Get to Know Your Prefects: Jared S. ’19

While the school year may seem far away, now is a great time for
new Tigers to learn a little bit more about what Ridley is like. There is no better way to learn than from a fellow student. Meet Jared Sloan ’19: one of 13 Student Prefects for the 2018-2019 year. As a Prefect, Jared will help support, empower and lead the student body.

Jared began his Ridley journey in 2013 as a Grade 7 student and has since excelled in his academics, athletics and co-curricular experiences. Read more about Jared’s Ridley story and find out what he’s looking forward to most come September.

Why did you choose Ridley?
Truthfully, it wasn’t really my choice, so I guess you should ask my parents that question. I think they’d say it was because Ridley offered so much more than any other school in the region and would hopefully provide better preparation for university. Looking back, I have to admit they made a smart decision.

Did you feel prepared coming to Ridley?
I don’t think I ever felt overwhelmed, but as with any new school, there were definitely some changes I had to get used to. Luckily, there were also lots of people who helped ease the transition. I remember one teacher telling me on the first day of school that if I ever needed help, I could come talk to him. Gestures like that went a long way in relieving any anxiety I may have initially had.

Who is your favourite faculty member and why?
I guess that depends on the criteria. Favourite teacher to learn from? Mr. Ronald. I honestly think you’d be hard-pressed to find a human being more passionate about their job than him. Favourite teacher to be around? Dr. Foster. Her unfailing positivity and humour always made French class an experience to look forward to. Biggest contributor to my enjoyment of Ridley life? Mr. Doyle, who has been everything I could want in a math teacher, Head of House and golf coach. But he still owes me two River Lions tickets.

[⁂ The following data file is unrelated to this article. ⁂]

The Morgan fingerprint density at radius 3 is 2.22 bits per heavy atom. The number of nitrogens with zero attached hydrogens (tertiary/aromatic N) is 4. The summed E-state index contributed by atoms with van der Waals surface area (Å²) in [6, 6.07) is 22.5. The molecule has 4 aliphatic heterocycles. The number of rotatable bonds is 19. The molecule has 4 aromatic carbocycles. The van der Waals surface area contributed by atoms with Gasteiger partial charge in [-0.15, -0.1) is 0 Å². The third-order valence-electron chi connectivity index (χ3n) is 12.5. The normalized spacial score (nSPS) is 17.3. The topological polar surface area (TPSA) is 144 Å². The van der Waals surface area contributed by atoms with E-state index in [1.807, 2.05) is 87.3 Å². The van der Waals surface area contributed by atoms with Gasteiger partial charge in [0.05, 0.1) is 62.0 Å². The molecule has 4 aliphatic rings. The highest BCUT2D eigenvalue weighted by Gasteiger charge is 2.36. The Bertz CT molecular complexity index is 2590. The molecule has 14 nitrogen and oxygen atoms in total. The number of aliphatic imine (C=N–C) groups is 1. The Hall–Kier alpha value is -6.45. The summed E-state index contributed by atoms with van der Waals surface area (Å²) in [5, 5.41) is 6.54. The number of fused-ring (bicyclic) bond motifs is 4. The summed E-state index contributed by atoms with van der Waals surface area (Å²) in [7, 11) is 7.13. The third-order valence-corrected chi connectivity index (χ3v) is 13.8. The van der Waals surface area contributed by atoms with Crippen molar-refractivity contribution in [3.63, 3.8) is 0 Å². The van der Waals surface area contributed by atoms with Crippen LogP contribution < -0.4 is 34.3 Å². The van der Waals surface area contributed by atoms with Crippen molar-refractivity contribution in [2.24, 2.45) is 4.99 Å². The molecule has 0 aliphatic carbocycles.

What has been your greatest challenge thus far at Ridley?
The most intimidating thing I’ve done would probably be participating in the Valentine’s Day Debate as a Grade 9. I always thought that this event – which takes place in front of the entire school – was reserved for Ridley’s most experienced debaters, and I had no idea I would be asked to compete in it in my first year of high school. I was reluctant to say yes, and nervous once I did, but I think I prepared well and put on a decent performance. And you know what? It’s kind of fun to debate in front of 400 fans instead of just 4 judges, like we do at most tournaments.

What has been your greatest accomplishment thus far at Ridley?
Being voted the Grade 8 Valedictorian by my peers was pretty meaningful to me. I’m not the most naturally social person, so I can’t say I was friends with everyone in the grade, but it was nice to know that my peers thought highly enough of me to let me speak on their behalf at graduation. (Either that or the vote got split a bunch of different ways…I’m sticking with the first explanation!) All kidding aside, to go from new student to valedictorian in two years was something I couldn’t have imagined, so that one’s still special to me.

What has been your favorite Ridley experience?